> to
> restart an aborted download (see '-c' in the help for details) so you
> don't have to start over every time the download fails.
>
> Jim
>
> --
> Jim Henderson, CNA6, CDE, CNI, LPIC-1, CLA10, CLP10
> Novell/SUSE/NetIQ Knowledge Partner

I changed command to :
Code:
--------------------
wget -c -T 150 --tries=1000 <URL>
--------------------


That's great program. It's the way to go when downloading large files.
:D

Thanks!


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binarydepth
27-Jun-2014, 13:06
It's doe now. Didn't take note of the "try" number :p, sorry if you are
curious. Will be testing tomorrow at most.
BD


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binarydepth
27-Jun-2014, 21:06
I used 12 connections in 10MB packges while using WGET and ARIA won the
race. :P



Code:
--------------------
aria2c --max-connection-per-server=12 --min-split-size=10M <URL>
--------------------


(1024*2)/64=32MB per Split.

(1024*A)/B*4, where A = File size, and B = Max of connections allowed.

What do you think of that model ?


Code:
--------------------
aria2c --max-connection-per-server=16 --min-split-size=32M
--------------------


Cheers :)


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hendersj
28-Jun-2014, 03:00
On Fri, 27 Jun 2014 20:06:01 +0000, binarydepth wrote:

> What do you think of that model ?

Ultimately, I think if the model maxes out your connection speed, it's a
good model. :)

Jim



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binarydepth
28-Jun-2014, 04:56
Jim Henderson;2651105 Wrote:
> On Fri, 27 Jun 2014 20:06:01 +0000, binarydepth wrote:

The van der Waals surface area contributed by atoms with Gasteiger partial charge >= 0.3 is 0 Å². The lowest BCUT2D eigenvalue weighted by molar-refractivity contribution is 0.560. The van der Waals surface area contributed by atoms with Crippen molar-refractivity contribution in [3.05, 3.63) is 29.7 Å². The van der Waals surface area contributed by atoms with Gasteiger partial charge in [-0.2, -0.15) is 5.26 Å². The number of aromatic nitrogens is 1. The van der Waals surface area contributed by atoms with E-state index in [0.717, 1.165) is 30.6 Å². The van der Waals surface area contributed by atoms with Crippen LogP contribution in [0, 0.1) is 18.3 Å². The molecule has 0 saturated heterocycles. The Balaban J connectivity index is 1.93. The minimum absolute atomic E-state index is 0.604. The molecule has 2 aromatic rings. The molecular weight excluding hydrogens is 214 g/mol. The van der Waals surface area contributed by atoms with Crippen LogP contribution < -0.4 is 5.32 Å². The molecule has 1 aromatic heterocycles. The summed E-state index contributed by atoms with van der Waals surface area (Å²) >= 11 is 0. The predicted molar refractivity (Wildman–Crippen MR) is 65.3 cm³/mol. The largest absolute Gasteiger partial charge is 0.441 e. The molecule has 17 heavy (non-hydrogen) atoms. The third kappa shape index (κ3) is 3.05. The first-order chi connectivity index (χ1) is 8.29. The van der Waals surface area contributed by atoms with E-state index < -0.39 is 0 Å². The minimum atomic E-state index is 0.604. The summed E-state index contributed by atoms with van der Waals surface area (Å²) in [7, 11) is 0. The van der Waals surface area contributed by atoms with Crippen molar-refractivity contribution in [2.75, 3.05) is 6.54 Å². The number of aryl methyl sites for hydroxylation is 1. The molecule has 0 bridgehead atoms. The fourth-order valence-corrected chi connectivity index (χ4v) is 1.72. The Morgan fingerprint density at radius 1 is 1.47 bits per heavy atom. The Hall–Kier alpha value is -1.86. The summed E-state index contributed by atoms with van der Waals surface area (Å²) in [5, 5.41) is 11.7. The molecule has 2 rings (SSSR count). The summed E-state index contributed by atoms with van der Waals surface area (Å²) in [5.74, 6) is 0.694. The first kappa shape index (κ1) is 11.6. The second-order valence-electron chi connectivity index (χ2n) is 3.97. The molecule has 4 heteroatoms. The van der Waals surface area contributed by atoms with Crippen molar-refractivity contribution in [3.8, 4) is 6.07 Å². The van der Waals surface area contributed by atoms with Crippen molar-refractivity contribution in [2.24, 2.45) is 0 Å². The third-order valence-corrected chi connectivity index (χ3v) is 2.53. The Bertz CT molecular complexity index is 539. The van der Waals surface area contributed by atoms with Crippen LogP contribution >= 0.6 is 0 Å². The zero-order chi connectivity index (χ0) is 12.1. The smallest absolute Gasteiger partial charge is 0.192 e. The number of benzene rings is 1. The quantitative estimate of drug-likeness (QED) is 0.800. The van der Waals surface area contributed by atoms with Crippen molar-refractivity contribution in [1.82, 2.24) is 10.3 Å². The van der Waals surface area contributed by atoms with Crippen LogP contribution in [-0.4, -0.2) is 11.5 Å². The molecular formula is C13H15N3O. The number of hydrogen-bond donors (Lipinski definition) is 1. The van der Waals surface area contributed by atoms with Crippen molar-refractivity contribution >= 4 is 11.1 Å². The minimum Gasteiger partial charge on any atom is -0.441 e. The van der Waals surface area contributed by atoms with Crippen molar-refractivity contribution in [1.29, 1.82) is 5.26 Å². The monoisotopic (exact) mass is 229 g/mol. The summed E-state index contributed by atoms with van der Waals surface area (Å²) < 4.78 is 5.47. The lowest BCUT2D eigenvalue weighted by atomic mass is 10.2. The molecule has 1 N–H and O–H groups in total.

>
> > What do you think of that model ?
>
> Ultimately, I think if the model maxes out your connection speed, it's
> a
> good model. :)
>
> Jim
>
>
>
> --
> Jim Henderson, CNA6, CDE, CNI, LPIC-1, CLA10, CLP10
> Novell/SUSE/NetIQ Knowledge Partner

Aria should tell that if it doesn't. Don't you think ?

Of course many CLI users have enough common sense. I'm biased to
precision but Aria would stop if the download already finished.


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hendersj
28-Jun-2014, 06:36
On Sat, 28 Jun 2014 03:56:02 +0000, binarydepth wrote:

> Aria should tell that if it doesn't. Don't you think ?

It's difficult to judge how much bandwidth is available. TCP doesn't
work like that - it has some built-in dynamic throttling based on whether
or not a request is sent and a response isn't received, but there's no in-
built way for the software to ask "how fast is my connection?". That's
why (for example) torrent speed throttling by the client is inexact; it
operates by denying the inbound data a response, so the sender will
throttle back on how fast the data is being sent in order to cut down on
retransmissions.

It also depends on how many concurrent connections the server is
configured to permit overall and per client. You might want to open 12
connections to the server, but if the server only permits 4 per client,
then you're not going to get an optimal speed over 12 connections.
Similarly, if the server is configured to limit the amount of outbound
data being sent to an individual connection or to a specific client,
that's also a factor.

As are the network links between you and the server. I guarantee you
that if you have a 30 Mbps connection (as I do) and you connect to a
server that's got 10 Mbps or 100 Mbps worth of bandwidth available to it,
but there's a high-latency 56 Kbps link between you and the server,
you're not going to max out your connection. ;)

The same is true even if you have a full 30 Mbps between you and the
server, unless you have a dedicated connection to that server, because
other people are using that bandwidth as well.

It's not such a simple problem to solve, because networks aren't simply
constructed. :)

> Of course many CLI users have enough common sense. I'm biased to
> precision but Aria would stop if the download already finished.

Naturally it would stop if the download was done - there would be no more
data to send. ;)

Jim